When the Guru Smacks You on the Head,
Take it Like a Man

by Perry S. Marshall

Originally appeared in Canada’s Manufacturing Automation Magazine ©2003 CLB Media

I imagine that most of you Canadians know about Toronto’s celebrated professor of percussion, Mr. Neil Peart. For those of you who aren’t familiar, he’s the legendary drummer for Rush, and is one of the most skilled and respected musicians on the circuit today.

Peart says that by the mid ’90’s, he’d pushed his technique just about as far as it could physically be taken. If you’ve seen him play live, you know it’s hard to imagine that anyone could actually be better than he already was. But he felt stagnant and was looking for a breakthrough. So he hired himself a mentor.

When the press already bills you as the greatest rock drummer in the world, where do you find a qualified teacher? Jazz.

So off to L.A. he went, to study under a certain Freddie Gruber. Mr. Gruber is an eccentric old bachelor with a house full of drums, music scores and drumming magazines, a musician who is on par with the greatest performing legends of all time – masters like the late Buddy Rich and Gene Krupa.

So what advice did Freddie have for our famous Canadian rock musician?

Two things, for starters:

  1. You’re holding your sticks all wrong.
  2. You’re wearing the wrong kind of shoes.

Pretty basic stuff, eh?

David Lee Roth (Van Halen) would’ve given Freddie the finger and caught the first plane to Miami Beach. But his career, as you’ll recall, caved in years ago under the crushing weight of his over-inflated ego. Roth was no professional – he was just an overgrown, overpaid teenager in buttless pants.

But even after 30 years of playing, Peart had enough humility to begin again at square one and re–learn his instrument from the ground up. He achieved the musical breakthrough he was looking for, and he considered the resulting album Test For Echo to be his finest work to date.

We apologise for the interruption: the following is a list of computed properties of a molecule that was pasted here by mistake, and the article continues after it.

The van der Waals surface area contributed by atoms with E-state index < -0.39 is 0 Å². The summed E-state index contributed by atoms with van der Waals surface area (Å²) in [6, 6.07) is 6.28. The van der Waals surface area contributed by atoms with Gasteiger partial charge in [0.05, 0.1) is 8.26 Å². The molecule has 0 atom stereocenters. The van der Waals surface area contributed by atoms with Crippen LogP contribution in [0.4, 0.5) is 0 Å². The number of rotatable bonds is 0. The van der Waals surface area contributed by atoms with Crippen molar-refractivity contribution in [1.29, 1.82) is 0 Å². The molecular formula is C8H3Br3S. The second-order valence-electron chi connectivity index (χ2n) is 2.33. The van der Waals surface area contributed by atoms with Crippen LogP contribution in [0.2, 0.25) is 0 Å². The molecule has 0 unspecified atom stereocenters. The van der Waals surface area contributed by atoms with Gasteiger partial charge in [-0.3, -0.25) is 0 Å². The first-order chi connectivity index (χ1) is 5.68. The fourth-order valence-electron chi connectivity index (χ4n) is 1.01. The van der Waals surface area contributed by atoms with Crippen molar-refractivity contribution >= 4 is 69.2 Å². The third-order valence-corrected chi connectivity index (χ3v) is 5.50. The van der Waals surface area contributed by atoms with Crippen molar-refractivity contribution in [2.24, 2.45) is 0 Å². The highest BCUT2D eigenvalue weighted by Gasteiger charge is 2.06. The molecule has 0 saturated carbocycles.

Kind of reminds me of the famous speech Vince Lombardi made to his football players at the beginning of every season: “Gentlemen, this is a football.”

The prima donna takes offense. The true professional takes notes. And world-class specialists always seem to approach even the most basic things differently than the rest of us. Here’s an example from my own business. I’d like to think that everything I write is a paragon of perfection the instant it tumbles out of my brain, but it disturbs me how often the magazine editors disagree.

A few years ago, I sent one of my monthly columns to the editor at Manufacturing Automation. She tossed a big chunk of useless verbosity out the window, pulled out the last paragraph, and re-inserted it at the beginning.

All of the sudden that ordinary article was really, really good! I hate it when that happens. Or maybe I should put it this way: The headstrong, ego-centric part of me that doesn’t want to listen to anybody hates it when that happens. The sensible, results–oriented part of me, the part that knows it’s better to be embarrassed in private than in public, likes it when that happens.

Even Michael Jordan needs a coach. I once had a very interesting situation with a consulting client. He loved my website (“Perry, your website rocks!”) so he hired me to make his own website more effective. His website had the same problem that most other company websites have. Too corporate. Too institutional. Trying to impress people that just ain’t going to be impressed unless you actually help them solve their problem. Impersonal. Dry as bone dust. Boring.